Some half-baked thoughts inspired by tweets from #creat_ed

21 June 2013

I’m not at the #creat_ed conference today but I’m keeping an eye on the hashtag via Tweetdeck, while simultaneously working (plugging away a bit more on ActiveLit).

I said the other day that live tweeting a conference is probably pointless, and I still stand by that - it’s pretty hard to figure out what’s really being said when all you have to go on are 140 character snippets.

That said, the tweets still provide some interesting jumping-off points for a few random thoughts - which is pretty much what this blog is all about.

So, I’m not necessarily responding directly to the tweets here (as I don’t have the full context), but they made me think some things.

Obviously not - who thinks that’s a good idea? But understanding a bit about coding, and creating some small programs or games, helps with:

  • thinking about things logically - how is the computer going to interpret what I've written
  • thinking empathetically - how are people going to respond to the thing I've created, will they be able to understand how to use it? Is it useful or fun?

Plenty of benefit there, and you don’t need to go into too much depth in any programming language to get some results.

I think we have to encourage young people to figure this stuff out for themselves. If they’re going to succeed they need to be self-aware enough to identify the skills they lack, and determined and ambitious enough to go and acquire them. For education to be worthwhile, it shouldn’t be about teachers filling in the gaps for their students, but inspiring the students to seek out opportunities and make things happen for themselves.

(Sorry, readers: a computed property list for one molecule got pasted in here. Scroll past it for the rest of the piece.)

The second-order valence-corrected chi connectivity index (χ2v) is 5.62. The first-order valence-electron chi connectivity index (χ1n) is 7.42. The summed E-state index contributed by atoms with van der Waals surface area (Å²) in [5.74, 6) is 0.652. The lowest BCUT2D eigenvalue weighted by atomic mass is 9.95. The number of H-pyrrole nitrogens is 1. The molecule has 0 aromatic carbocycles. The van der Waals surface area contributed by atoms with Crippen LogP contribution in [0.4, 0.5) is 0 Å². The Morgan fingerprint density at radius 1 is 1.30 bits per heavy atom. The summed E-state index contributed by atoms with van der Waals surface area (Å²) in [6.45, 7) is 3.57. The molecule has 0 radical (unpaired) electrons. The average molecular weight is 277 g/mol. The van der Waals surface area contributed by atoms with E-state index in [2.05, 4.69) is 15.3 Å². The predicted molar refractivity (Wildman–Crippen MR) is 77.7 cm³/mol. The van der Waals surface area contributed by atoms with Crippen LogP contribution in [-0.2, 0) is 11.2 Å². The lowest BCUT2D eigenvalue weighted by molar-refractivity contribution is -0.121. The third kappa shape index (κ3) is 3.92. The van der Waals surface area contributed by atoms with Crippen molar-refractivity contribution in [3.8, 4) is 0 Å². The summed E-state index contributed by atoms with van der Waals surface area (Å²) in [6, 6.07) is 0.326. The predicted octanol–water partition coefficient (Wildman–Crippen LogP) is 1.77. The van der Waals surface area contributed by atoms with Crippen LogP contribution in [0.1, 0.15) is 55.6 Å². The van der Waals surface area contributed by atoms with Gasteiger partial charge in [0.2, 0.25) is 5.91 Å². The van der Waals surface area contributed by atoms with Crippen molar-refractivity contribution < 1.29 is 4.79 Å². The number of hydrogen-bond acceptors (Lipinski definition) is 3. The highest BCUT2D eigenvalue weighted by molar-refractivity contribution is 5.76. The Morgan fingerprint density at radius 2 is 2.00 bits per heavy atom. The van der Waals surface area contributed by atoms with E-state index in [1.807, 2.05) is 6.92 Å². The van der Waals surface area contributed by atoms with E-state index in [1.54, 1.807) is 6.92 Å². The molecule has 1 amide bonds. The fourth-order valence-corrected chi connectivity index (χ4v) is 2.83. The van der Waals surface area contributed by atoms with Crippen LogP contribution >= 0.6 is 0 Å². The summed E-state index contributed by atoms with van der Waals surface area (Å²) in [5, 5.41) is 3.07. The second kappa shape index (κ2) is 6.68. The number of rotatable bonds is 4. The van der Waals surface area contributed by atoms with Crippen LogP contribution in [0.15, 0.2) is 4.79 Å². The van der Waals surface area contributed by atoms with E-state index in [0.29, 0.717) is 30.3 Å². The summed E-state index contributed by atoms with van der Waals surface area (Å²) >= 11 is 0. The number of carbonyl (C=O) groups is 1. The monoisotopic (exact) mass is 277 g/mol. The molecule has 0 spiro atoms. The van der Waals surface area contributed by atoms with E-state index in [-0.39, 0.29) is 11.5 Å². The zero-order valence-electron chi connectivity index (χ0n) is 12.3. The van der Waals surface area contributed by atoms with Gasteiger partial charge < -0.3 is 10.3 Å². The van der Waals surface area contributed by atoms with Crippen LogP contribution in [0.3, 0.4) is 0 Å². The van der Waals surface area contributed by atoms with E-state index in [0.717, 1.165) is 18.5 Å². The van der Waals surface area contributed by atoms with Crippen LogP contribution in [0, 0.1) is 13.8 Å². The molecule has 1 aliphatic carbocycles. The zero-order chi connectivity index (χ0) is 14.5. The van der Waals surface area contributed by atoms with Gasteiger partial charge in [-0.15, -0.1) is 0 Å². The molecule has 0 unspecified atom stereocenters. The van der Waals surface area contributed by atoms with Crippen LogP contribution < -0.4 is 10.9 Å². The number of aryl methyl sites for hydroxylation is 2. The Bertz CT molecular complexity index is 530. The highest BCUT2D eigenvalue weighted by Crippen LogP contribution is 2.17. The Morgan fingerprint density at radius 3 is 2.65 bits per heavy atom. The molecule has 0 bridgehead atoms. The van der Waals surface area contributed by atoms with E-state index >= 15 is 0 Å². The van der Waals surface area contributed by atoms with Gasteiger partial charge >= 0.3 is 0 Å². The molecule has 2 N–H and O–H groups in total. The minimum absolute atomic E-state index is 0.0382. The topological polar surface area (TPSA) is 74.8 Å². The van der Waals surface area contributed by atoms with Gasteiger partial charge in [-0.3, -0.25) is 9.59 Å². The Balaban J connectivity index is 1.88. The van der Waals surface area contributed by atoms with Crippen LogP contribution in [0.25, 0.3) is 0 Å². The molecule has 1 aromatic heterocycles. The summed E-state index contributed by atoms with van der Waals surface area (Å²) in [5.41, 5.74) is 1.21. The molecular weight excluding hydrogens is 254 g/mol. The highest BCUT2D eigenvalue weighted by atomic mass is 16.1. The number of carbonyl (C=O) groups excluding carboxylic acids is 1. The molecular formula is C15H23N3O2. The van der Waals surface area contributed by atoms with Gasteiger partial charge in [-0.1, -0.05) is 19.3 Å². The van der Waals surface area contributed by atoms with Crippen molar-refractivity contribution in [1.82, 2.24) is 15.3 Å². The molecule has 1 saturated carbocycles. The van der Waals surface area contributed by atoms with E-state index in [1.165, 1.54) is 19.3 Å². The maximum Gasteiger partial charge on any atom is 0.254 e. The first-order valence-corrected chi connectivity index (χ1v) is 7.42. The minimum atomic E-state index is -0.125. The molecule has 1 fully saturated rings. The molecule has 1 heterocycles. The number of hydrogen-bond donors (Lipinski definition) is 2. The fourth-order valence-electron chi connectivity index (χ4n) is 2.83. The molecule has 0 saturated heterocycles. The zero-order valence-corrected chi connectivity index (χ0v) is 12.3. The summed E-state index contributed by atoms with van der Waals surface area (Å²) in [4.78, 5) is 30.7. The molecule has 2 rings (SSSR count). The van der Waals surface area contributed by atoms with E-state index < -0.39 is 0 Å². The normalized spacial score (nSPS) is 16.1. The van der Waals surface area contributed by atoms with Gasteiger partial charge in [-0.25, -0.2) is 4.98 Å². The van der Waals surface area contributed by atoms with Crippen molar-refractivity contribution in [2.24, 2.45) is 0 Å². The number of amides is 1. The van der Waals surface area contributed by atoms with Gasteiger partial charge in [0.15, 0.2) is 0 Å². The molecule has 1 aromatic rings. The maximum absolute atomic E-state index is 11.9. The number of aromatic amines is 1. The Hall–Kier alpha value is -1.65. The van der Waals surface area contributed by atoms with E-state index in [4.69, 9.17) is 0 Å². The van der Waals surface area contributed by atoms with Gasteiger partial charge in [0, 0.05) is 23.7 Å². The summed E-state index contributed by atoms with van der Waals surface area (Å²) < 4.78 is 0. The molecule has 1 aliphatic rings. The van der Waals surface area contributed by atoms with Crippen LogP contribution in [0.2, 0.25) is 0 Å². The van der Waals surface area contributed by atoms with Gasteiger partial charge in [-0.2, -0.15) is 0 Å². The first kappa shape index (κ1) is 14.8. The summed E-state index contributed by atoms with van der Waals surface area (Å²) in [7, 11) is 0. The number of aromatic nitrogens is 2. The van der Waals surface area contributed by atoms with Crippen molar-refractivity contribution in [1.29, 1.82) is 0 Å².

Thinking about career paths and “climbing the ladder” seems a consequence of the factory line of the education process. Children go in at one end aged 5, and there is a clear set of steps and progression taking them all the way to 21 when they leave university. Then they are spat out and left to fend for themselves. People latch on to what they see as the “next step” they have to attain, possibly without considering whether it’s what they really want.

Why is it up to teachers to be entrepreneurial themselves? Teachers work in institutions with long traditions and clear hierarchies. People who are naturally entrepreneurial don’t work well in this kind of environment.


Raise a glass

20 June 2013

BBC News reports on a 34-year-old woman being refused alcohol. Not normally news:

The leader of the Scottish Conservatives was refused alcohol at a Bruce Springsteen concert - because the barman did not believe she was over 18.